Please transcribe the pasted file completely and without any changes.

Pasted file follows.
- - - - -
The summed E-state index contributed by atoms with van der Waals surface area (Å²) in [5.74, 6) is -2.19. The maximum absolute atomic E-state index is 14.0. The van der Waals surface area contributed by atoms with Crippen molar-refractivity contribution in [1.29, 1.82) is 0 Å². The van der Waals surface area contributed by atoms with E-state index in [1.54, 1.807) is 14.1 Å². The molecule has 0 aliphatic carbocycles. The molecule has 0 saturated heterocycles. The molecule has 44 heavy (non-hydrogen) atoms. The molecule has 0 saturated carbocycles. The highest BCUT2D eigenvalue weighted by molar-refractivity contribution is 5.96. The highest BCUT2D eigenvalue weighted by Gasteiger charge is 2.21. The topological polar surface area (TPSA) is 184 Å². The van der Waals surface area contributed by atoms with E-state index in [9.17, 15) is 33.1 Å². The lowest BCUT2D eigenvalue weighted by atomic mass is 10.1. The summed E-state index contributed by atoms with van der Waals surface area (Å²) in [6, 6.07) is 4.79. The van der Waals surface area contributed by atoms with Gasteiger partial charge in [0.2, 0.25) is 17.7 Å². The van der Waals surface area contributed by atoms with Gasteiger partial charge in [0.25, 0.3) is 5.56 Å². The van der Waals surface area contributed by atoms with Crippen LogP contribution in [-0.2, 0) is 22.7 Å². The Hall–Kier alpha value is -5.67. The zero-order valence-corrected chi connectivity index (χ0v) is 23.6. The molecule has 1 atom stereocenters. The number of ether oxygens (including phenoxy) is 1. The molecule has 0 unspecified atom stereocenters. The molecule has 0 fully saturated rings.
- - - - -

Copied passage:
The summed E-state index contributed by atoms with van der Waals surface area (Å²) in [5.74, 6) is -2.19. The maximum absolute atomic E-state index is 14.0. The van der Waals surface area contributed by atoms with Crippen molar-refractivity contribution in [1.29, 1.82) is 0 Å². The van der Waals surface area contributed by atoms with E-state index in [1.54, 1.807) is 14.1 Å². The molecule has 0 aliphatic carbocycles. The molecule has 0 saturated heterocycles. The molecule has 44 heavy (non-hydrogen) atoms. The molecule has 0 saturated carbocycles. The highest BCUT2D eigenvalue weighted by molar-refractivity contribution is 5.96. The highest BCUT2D eigenvalue weighted by Gasteiger charge is 2.21. The topological polar surface area (TPSA) is 184 Å². The van der Waals surface area contributed by atoms with E-state index in [9.17, 15) is 33.1 Å². The lowest BCUT2D eigenvalue weighted by atomic mass is 10.1. The summed E-state index contributed by atoms with van der Waals surface area (Å²) in [6, 6.07) is 4.79. The van der Waals surface area contributed by atoms with Gasteiger partial charge in [0.2, 0.25) is 17.7 Å². The van der Waals surface area contributed by atoms with Gasteiger partial charge in [0.25, 0.3) is 5.56 Å². The van der Waals surface area contributed by atoms with Crippen LogP contribution in [-0.2, 0) is 22.7 Å². The Hall–Kier alpha value is -5.67. The zero-order valence-corrected chi connectivity index (χ0v) is 23.6. The molecule has 1 atom stereocenters. The number of ether oxygens (including phenoxy) is 1. The molecule has 0 unspecified atom stereocenters. The molecule has 0 fully saturated rings.